But how many students entering the tertiary education system actually leave with the qualification they enrolled for? Known as the throughput rate, this is the actual number of students completing or dropping out of their studies. In some instances, students take up to six to seven years to complete a three-year degree. Several years ago the former Statistician General Pali Lehohla said this was an example of inefficiency, labelling the slow throughput rate as a drain on the education system.

But one hardly hears education chiefs talk about this. Degrees should and can be pursued with greater agility, maybe far more quickly than the current practice.

In terms of the quality of graduates emerging out of the system, the higher education analytics group, QS Quacquarelli Symonds said graduates from the University of Cape Town and the University of the

Witwatersrand was most likely to find jobs. Add to these two, the University of Pretoria, Stellenbosch, University of Johannesburg and University of Kwazulu Natal and you will have a list of varsities with the most employable graduates. One could be forgiven for thinking that the remaining 20 public institutions and 50 TVET colleges are not contributing to the workplace but merely adding to the unemployment queues.

This subject alone cannot be interrogated in one take, given the high unemployment rate of graduates. In fact, there is a strong reason to establish how the TVET sector is contributing to the workplace. But there’s strong anecdotal evidence that former historically disadvantaged universities and TVET colleges are currently struggling to get their graduates placed. Corporate South Africa hardly looks beyond the traditional, advantaged institutions when it comes to tapping into the talent pool of the future. That surely will change when future employers are satisfied with the quality of graduates being produced.

Last week the Minister of Higher Education and Training, Science Innovation, Dr Blade Nzimande called on all employers to open their company doors to students enrolled on Training and TVET colleges to provide workplace learning for job creation. He must be the king of wishful thinking.

Why on Earth would they do that when then the evidence showing that TVET graduates can take their place in the 21 st century workplace is sorely lacking?

TVET colleges have not shown that they are equipping the country’s workforce with the skills required in a number of areas. Secondly, given the high number of unemployed graduates from universities, why would prospective employers hire anyone with a TVET qualification when there are tens of thousands of people walking the streets with a varsity degree? Is South Africa churning out graduates for unemployment?

The current reality, according to Stats SA, is that South Africa has over 10 million young people aged 15-24 years and, of these, only 2,5 million were in the labour force, either employed or unemployed.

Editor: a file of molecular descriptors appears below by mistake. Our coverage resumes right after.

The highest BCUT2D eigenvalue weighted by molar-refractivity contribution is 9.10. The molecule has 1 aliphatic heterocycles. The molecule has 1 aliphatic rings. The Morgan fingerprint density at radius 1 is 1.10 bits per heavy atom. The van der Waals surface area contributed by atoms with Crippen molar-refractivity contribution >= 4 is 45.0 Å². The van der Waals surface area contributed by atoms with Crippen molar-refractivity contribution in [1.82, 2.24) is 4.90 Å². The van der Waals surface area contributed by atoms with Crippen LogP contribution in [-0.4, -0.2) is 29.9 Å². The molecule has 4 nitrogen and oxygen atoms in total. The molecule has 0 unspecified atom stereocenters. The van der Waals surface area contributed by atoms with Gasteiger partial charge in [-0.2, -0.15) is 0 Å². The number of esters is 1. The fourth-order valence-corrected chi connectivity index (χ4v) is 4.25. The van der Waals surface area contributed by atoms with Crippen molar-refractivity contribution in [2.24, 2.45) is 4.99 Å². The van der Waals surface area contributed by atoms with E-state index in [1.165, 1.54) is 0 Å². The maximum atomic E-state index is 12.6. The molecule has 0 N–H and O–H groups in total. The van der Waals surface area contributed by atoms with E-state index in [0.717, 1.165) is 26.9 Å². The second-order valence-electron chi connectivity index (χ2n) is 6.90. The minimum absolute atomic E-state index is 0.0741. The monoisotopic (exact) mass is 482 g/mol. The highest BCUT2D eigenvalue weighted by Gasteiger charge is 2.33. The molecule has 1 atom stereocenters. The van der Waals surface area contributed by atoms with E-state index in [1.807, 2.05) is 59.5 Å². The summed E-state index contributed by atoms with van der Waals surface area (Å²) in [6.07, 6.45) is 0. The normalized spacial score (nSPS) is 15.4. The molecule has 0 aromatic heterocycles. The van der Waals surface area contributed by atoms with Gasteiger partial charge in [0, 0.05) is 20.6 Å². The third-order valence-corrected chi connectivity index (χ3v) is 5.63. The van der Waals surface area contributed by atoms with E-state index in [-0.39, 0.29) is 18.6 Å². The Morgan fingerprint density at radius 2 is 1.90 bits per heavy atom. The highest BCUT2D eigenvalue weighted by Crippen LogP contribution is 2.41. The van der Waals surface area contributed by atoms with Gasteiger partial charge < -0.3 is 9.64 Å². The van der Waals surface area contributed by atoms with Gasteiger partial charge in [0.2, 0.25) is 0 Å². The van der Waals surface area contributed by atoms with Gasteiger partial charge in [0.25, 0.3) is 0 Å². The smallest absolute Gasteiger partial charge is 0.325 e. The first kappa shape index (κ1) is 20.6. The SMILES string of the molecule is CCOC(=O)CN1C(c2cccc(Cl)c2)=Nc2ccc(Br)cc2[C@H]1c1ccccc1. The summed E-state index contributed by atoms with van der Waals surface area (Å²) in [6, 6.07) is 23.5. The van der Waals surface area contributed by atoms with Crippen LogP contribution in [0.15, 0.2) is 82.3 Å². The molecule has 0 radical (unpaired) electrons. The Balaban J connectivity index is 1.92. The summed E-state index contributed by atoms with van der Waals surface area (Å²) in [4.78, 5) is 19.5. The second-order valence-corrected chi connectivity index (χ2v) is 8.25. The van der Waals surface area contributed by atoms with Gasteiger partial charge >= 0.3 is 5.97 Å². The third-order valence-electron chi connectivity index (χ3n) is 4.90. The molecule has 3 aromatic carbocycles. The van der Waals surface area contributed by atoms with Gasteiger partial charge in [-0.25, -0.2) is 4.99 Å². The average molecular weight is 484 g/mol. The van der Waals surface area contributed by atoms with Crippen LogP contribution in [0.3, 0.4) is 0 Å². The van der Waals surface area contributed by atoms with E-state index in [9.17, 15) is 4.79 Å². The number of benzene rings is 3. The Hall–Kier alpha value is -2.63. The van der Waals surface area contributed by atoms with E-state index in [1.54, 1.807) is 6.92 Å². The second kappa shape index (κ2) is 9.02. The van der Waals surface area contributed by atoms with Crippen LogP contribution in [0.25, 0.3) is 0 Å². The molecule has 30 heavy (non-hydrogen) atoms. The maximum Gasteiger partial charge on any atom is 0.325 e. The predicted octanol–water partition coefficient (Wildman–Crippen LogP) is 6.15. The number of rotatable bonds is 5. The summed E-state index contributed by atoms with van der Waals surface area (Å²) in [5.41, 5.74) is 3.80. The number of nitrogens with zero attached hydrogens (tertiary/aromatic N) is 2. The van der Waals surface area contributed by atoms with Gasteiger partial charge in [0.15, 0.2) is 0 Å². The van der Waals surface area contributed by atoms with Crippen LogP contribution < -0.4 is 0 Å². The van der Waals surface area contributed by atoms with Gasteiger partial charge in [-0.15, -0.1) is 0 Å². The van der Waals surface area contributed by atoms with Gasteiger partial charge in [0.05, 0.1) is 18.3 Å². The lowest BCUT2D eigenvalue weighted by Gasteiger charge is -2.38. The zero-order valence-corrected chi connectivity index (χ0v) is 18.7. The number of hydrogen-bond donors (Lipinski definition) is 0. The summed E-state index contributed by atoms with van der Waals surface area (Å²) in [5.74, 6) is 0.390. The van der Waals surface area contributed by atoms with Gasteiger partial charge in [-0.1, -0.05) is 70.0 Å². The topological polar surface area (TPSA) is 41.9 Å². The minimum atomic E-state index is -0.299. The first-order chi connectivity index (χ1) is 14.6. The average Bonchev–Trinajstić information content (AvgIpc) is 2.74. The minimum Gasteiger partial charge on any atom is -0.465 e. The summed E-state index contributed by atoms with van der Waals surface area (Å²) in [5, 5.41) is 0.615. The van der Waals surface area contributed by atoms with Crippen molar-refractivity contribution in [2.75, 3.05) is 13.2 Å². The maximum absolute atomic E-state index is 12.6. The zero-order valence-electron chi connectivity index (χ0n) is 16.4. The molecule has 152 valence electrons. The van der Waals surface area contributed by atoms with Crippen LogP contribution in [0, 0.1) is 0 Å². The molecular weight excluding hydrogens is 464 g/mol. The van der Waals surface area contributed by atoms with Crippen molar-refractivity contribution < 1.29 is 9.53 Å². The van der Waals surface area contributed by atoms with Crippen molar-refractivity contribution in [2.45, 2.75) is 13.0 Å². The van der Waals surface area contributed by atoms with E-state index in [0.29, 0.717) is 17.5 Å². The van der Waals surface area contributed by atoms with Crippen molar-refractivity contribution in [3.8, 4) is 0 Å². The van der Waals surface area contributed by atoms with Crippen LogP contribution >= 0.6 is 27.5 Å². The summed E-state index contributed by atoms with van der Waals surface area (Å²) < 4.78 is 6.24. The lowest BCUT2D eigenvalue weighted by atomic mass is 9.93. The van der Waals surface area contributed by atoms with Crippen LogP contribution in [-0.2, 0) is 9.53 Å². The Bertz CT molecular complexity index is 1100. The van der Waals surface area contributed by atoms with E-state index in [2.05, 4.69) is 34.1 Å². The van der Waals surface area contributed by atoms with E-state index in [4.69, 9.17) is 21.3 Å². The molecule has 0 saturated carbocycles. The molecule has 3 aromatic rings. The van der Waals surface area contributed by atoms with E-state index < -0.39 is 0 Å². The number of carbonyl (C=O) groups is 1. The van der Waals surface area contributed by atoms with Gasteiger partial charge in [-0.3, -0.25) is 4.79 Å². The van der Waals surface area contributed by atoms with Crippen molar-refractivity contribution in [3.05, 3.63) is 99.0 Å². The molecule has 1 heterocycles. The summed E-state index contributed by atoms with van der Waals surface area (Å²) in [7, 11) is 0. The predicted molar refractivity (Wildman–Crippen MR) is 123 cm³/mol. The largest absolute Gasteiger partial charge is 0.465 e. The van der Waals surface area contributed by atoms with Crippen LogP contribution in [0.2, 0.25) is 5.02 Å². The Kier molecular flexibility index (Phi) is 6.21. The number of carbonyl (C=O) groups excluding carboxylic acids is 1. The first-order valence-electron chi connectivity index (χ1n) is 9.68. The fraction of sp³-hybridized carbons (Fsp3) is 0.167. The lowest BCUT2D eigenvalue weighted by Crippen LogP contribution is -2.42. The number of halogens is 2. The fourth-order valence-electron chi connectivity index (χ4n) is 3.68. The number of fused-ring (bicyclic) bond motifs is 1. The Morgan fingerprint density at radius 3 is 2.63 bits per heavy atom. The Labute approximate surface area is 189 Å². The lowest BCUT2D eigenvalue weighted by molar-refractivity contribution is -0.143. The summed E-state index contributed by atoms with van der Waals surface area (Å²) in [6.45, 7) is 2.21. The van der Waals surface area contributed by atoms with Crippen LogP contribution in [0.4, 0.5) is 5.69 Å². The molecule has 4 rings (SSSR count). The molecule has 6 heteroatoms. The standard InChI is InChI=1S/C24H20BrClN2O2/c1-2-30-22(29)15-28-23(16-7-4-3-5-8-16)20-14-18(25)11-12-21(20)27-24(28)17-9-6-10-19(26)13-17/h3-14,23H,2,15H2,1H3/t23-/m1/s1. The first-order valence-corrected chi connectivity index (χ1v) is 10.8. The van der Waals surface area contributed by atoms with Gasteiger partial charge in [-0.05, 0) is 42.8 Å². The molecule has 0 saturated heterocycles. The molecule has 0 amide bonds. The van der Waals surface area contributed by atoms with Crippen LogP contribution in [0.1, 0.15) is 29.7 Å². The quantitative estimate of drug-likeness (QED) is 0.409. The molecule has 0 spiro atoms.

The largest share (7,7 million or 75,1 %) of this group of young people are those that are out of the labour force (i.e. inactive). The main reason for being inactive is they have lost hope of finding a job that suits their skills or in the area, they reside. Of this, 37,0% were disengaged from the labour market in South Africa. These are regarded as youth, not in employment, education or training (NEET). A large share of these (NEET) young people are discouraged.  There has been an increase in the NEET rate for both males and females.

The gap, however, has decreased significantly between them year on year.

Given that the South African government and the tertiary sector have had a taste of our own Arab Spring with #Feesmustfall, the question remains, what can be done to address it before it boils over again? StatsSA inadvertently reflects alignment with Mbeki in that young people are not encouraged by what is happening.

While there are efforts to boost participation in employment, education or training is important for youth to find employment and achieve self-sufficiency. The 2022 National Budget includes R5,2 billion in tax relief to help support the economic recovery, including incentives for youth employment, but certainly issues of youth unemployment remain. Higher education authorities and the government not remain blind to the growing youth unemployment problem and must act swiftly to address this challenge. Failure to do so could result in another wave of protests like

#Feesmustfall which clearly demonstrated the student protesters in the country have already shown that they know what it takes to win against both a sector and government that did not listen.

Naidu is a seasoned journalist and communications expert. He is also the head of Higher Education Media Services, a social enterprise start-up committed to stimulating dialogue and raising awareness around education and the socio-economic, environmental and political factors it is influenced by in South Africa and the African Continent.